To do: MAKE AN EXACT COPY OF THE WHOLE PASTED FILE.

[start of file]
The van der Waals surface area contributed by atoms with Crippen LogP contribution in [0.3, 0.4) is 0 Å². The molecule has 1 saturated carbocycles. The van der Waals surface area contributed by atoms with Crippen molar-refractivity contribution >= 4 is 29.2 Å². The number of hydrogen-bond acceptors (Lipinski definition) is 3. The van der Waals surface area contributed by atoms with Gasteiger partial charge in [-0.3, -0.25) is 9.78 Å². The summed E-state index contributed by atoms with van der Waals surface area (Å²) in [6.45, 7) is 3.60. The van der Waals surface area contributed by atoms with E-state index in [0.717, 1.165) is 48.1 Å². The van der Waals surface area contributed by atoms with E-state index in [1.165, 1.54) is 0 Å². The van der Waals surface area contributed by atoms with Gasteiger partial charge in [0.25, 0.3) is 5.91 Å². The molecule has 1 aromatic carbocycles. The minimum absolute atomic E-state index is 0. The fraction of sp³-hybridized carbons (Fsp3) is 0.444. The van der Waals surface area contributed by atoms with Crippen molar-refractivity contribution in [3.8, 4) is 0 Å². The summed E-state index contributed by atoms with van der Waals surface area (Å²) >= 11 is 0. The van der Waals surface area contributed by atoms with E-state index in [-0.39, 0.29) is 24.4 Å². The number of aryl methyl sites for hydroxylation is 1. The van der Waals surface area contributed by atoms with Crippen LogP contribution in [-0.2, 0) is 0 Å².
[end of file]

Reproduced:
The van der Waals surface area contributed by atoms with Crippen LogP contribution in [0.3, 0.4) is 0 Å². The molecule has 1 saturated carbocycles. The van der Waals surface area contributed by atoms with Crippen molar-refractivity contribution >= 4 is 29.2 Å². The number of hydrogen-bond acceptors (Lipinski definition) is 3. The van der Waals surface area contributed by atoms with Gasteiger partial charge in [-0.3, -0.25) is 9.78 Å². The summed E-state index contributed by atoms with van der Waals surface area (Å²) in [6.45, 7) is 3.60. The van der Waals surface area contributed by atoms with E-state index in [0.717, 1.165) is 48.1 Å². The van der Waals surface area contributed by atoms with E-state index in [1.165, 1.54) is 0 Å². The van der Waals surface area contributed by atoms with Gasteiger partial charge in [0.25, 0.3) is 5.91 Å². The molecule has 1 aromatic carbocycles. The minimum absolute atomic E-state index is 0. The fraction of sp³-hybridized carbons (Fsp3) is 0.444. The van der Waals surface area contributed by atoms with Crippen molar-refractivity contribution in [3.8, 4) is 0 Å². The summed E-state index contributed by atoms with van der Waals surface area (Å²) >= 11 is 0. The van der Waals surface area contributed by atoms with E-state index in [-0.39, 0.29) is 24.4 Å². The number of aryl methyl sites for hydroxylation is 1. The van der Waals surface area contributed by atoms with Crippen LogP contribution in [-0.2, 0) is 0 Å².